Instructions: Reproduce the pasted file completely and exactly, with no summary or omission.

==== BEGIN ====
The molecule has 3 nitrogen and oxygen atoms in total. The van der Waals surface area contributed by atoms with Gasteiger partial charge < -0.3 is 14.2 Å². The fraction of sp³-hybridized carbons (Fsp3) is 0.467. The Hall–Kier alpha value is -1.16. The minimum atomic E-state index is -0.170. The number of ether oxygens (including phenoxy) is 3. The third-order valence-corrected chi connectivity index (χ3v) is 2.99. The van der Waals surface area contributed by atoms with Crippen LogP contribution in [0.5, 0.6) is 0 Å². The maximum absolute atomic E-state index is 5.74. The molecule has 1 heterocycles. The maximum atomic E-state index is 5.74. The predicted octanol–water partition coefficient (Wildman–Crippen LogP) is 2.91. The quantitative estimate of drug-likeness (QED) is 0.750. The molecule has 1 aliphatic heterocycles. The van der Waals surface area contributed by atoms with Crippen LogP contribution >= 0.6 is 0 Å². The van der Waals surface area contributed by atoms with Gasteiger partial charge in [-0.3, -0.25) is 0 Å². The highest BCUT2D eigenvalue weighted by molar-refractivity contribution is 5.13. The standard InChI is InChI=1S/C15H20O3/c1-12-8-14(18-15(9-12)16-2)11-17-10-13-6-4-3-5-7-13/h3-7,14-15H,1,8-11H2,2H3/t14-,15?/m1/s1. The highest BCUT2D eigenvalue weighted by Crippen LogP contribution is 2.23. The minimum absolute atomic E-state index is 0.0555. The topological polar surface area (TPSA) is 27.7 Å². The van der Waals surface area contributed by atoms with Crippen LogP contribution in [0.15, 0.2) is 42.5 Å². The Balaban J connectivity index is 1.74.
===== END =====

The molecule has 3 nitrogen and oxygen atoms in total. The van der Waals surface area contributed by atoms with Gasteiger partial charge < -0.3 is 14.2 Å². The fraction of sp³-hybridized carbons (Fsp3) is 0.467. The Hall–Kier alpha value is -1.16. The minimum atomic E-state index is -0.170. The number of ether oxygens (including phenoxy) is 3. The third-order valence-corrected chi connectivity index (χ3v) is 2.99. The van der Waals surface area contributed by atoms with Crippen LogP contribution in [0.5, 0.6) is 0 Å². The maximum absolute atomic E-state index is 5.74. The molecule has 1 heterocycles. The maximum atomic E-state index is 5.74. The predicted octanol–water partition coefficient (Wildman–Crippen LogP) is 2.91. The quantitative estimate of drug-likeness (QED) is 0.750. The molecule has 1 aliphatic heterocycles. The van der Waals surface area contributed by atoms with Crippen LogP contribution >= 0.6 is 0 Å². The van der Waals surface area contributed by atoms with Gasteiger partial charge in [-0.3, -0.25) is 0 Å². The highest BCUT2D eigenvalue weighted by molar-refractivity contribution is 5.13. The standard InChI is InChI=1S/C15H20O3/c1-12-8-14(18-15(9-12)16-2)11-17-10-13-6-4-3-5-7-13/h3-7,14-15H,1,8-11H2,2H3/t14-,15?/m1/s1. The highest BCUT2D eigenvalue weighted by Crippen LogP contribution is 2.23. The minimum absolute atomic E-state index is 0.0555. The topological polar surface area (TPSA) is 27.7 Å². The van der Waals surface area contributed by atoms with Crippen LogP contribution in [0.15, 0.2) is 42.5 Å². The Balaban J connectivity index is 1.74.